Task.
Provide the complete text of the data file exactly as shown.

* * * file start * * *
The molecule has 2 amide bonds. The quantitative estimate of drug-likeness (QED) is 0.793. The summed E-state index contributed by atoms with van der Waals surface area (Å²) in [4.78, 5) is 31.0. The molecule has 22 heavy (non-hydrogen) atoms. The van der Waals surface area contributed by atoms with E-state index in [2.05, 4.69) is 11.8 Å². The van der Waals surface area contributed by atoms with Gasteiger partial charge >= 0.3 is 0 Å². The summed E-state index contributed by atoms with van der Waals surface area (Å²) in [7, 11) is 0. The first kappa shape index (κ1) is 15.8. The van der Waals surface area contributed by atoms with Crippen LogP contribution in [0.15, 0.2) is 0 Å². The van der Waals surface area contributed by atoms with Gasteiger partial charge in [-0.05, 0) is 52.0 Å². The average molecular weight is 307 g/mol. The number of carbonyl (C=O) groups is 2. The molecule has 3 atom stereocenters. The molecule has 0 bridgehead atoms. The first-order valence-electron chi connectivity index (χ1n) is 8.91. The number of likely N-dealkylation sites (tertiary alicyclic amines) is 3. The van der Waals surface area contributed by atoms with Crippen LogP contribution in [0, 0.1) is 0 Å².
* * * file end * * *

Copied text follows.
The molecule has 2 amide bonds. The quantitative estimate of drug-likeness (QED) is 0.793. The summed E-state index contributed by atoms with van der Waals surface area (Å²) in [4.78, 5) is 31.0. The molecule has 22 heavy (non-hydrogen) atoms. The van der Waals surface area contributed by atoms with E-state index in [2.05, 4.69) is 11.8 Å². The van der Waals surface area contributed by atoms with Gasteiger partial charge >= 0.3 is 0 Å². The summed E-state index contributed by atoms with van der Waals surface area (Å²) in [7, 11) is 0. The first kappa shape index (κ1) is 15.8. The van der Waals surface area contributed by atoms with Crippen LogP contribution in [0.15, 0.2) is 0 Å². The van der Waals surface area contributed by atoms with Gasteiger partial charge in [-0.05, 0) is 52.0 Å². The average molecular weight is 307 g/mol. The number of carbonyl (C=O) groups is 2. The molecule has 3 atom stereocenters. The molecule has 0 bridgehead atoms. The first-order valence-electron chi connectivity index (χ1n) is 8.91. The number of likely N-dealkylation sites (tertiary alicyclic amines) is 3. The van der Waals surface area contributed by atoms with Crippen LogP contribution in [0, 0.1) is 0 Å².